Short-term Limited-duration

In a victory for the Trump Administration, on July 18, 2019, the United States District Court for the District of Columbia upheld a 2018 regulation designed to expand the sale of short-term, limited duration insurance policies and rejected claims that the regulation unlawfully undermined the Affordable Care Act (“ACA”) and would destabilize the ACA marketplaces. Plaintiffs have indicated that they will appeal the decision.

Short-term, limited duration insurance policies are not required to comply with ACA protections, including those relating to essential health benefits like maternity care and prescription drugs. Originally designed to fill very short gaps in coverage, these types of plans were not included in the definition of individual health insurance under the ACA. These short term policies can be designed with high out-of-pocket maximums, low coverage caps, and significant benefit gaps. They can also deny coverage to those with pre-existing conditions. For these reasons, these policies can be marketed at a lower cost. Plaintiffs representing insurers, providers, and consumer groups sued the administration arguing that the availability of short term plans would draw away younger and healthier individuals from risk pools and put insurers at an unfair disadvantage by forcing them to compete with short term plans that would not be required to comply with the same ACA protections.

Continue Reading Court Upholds Short-Term, Limited Duration Insurance Policy Rule

On Tuesday, February 20, Department of Health and Human Services (HHS) Secretary Alex Azar announced that the agency intends to expand access to short-term, low-cost insurance policies. On Wednesday, HHS published its proposed rule, which promises to reduce restrictions on such limited-duration policies. The short-term insurance plans have fewer benefits and more limited consumer protections as compared to those proscribed by the Patient Protection and Affordable Care Act (ACA). While such short-term plans currently can only be carried for 90 days, the new proposal would extend that maximum coverage period to one year.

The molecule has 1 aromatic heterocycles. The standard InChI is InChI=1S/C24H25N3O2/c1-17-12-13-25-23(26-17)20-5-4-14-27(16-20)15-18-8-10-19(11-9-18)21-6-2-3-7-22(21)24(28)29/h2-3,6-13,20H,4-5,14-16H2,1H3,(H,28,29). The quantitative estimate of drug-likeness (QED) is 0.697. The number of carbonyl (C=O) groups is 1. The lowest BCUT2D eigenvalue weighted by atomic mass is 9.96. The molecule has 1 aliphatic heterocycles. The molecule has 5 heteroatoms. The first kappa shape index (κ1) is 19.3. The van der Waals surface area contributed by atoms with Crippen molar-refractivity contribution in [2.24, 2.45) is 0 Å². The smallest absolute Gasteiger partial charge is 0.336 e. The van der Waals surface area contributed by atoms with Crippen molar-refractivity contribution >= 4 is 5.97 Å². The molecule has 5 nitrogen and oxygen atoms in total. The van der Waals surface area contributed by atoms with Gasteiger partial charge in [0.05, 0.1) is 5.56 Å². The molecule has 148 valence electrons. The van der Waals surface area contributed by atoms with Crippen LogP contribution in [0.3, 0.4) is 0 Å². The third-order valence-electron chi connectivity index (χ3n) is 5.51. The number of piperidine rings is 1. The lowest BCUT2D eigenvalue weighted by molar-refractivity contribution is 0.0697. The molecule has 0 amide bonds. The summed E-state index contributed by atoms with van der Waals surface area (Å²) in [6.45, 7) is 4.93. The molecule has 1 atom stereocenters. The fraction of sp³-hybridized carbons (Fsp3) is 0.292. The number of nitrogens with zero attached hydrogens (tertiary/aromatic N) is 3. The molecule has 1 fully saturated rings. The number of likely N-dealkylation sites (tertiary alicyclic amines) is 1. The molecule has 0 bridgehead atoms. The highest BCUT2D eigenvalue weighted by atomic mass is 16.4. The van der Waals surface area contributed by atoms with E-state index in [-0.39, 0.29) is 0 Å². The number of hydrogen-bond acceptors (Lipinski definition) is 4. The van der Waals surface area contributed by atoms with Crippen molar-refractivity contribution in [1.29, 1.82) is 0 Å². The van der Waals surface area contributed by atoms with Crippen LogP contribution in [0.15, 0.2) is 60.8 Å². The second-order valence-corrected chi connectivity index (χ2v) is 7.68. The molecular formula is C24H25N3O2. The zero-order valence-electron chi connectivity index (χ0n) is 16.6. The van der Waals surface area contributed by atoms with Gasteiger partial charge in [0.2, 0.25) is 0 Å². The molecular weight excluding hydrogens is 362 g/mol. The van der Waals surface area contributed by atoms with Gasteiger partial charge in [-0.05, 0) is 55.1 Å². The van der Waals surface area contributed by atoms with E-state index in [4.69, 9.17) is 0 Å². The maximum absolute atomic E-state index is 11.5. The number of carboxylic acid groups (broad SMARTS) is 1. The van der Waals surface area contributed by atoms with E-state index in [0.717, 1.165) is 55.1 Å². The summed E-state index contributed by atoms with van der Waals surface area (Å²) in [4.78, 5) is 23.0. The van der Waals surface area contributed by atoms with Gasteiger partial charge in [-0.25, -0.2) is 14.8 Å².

The proposed rule is in response to President Trump’s Executive Order from October 12, 2017, which called for HHS to expand access to low-cost insurance plans. The Executive Order asked the agency to explore the possibility of extending the maximum duration of such short-term, limited-duration plans in order to increase options for consumers. The short-term insurance plans are contemplated for individuals who are unemployed, between jobs, or otherwise looking to reduce premium costs for up to one year. The plans do not have to meet ACA requirements. Notably, they do not have to cover individuals with pre-existing conditions and they do not have to cover prescription drug plans. The plans offer more limited coverage for consumers, but impose less immediate financial burden through reduced premium cost. Insurers who sell the short-term plans would need to include clear statements on applications and plan documents that the coverage does not meet ACA requirements.

The proposed rule continues the Trump administration’s efforts to roll back the ACA and minimize its economic burden and comes just over a year after the president issued an Executive Order laying out that goal. It comes on the heels of earlier rules from the administration geared at stabilizing the individual and small group insurance markets. It also follows the signing of the new tax reform bill, which repeals the individual mandate of Section 5000A of the Tax Code and eliminates the shared responsibility payment for failure to obtain health insurance starting in 2019.

Continue Reading Azar Rolls Out Expansion of Short-Term, Limited-Duration Insurance Plans